I will start off by asking the essential question. In the last lesson we wrote equations to represent the constant of proportionality as m = y/x. I will then display the graph from this section's resource section. I will write m = y / x on the graph. I will point out that this graph represents m, the constant of proportionality. We will find m. Then I'll ask: Could we rewrite the equation to solve for y, the total number of square feet? We will test students thinking using the graph. This should lead us finally to seeing the equation as y = mx.
We will the do the example problem. The point is to examine the table to find the constant of proportionality. I'll ask students what the total cost is based on n cookies. There is a blank spot on the table for this. Watch out here as many students will give the cost for 5 cookies as opposed to writing n * 0.75 or 0.75 *n.
As we work through parts of the example, students should be lead to the equation in the form y = mx or in this case t = 0.75n.
Finally students will be asked to describe in words the meaning of the equation. They should say something like, the total cost is equal to the constant of proportionality multiplied by the number of cookies. This shows students are able to reason abstractly and quantitatively (MP2) about the equation.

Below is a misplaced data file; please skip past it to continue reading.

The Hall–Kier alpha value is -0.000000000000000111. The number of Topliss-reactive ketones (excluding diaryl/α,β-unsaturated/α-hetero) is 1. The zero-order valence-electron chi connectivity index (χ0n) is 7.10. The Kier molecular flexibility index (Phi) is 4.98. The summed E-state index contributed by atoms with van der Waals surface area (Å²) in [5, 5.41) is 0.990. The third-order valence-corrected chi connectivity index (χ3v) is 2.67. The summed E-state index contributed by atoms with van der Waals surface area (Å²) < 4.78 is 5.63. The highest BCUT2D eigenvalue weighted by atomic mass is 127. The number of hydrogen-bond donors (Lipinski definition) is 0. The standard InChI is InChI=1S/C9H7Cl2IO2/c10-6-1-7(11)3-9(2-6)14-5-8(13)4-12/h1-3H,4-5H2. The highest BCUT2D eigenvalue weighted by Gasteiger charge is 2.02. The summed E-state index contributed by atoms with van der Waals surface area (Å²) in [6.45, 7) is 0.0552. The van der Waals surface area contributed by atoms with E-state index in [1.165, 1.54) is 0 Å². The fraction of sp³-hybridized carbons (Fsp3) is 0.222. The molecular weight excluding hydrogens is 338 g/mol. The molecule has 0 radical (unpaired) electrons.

There is only one problem here. It is in the same structure as the example problem. The only difference is the data is represented in a graph. It would be a good idea to briefly ask if the graph represents a proportional relationship. Students will have already learned that this graph has the characteristics of a proportional relationship. It will be a nice review of the key characteristics.
Students will work through this problem 1 part at a time, so that we can stop to discuss solutions.
There are two problems with 5 parts each. The main thing to be on the look out for in both problems is whether students are first finding the correct unit rate. On the first problem we are specifically asked to find the cost per pizza, not how much pizza per cost of 1 dollar. The second problem is presented as a graph. Students may be tempted to say the cost per apple is $2. Here I could ask the students to tell me the meaning of cost per apple. When they are able to say that it means how much does 1 apple cost, I can then ask where this can be found on the graph. The should find the value of 1 on the x-axis and then its corresponding price.
Before we begin the exit ticket we will summarize. We can look to part v of each problem. In each the constant of proportionality is being multiplied by a quantity of items.
Students then take a 4 part exit ticket that is identical in structure to all of the problems explored today.
I view question i-iii as a scaffold to get students to answer iv correctly. That being said, a successful student should be able to answer all 4 questions.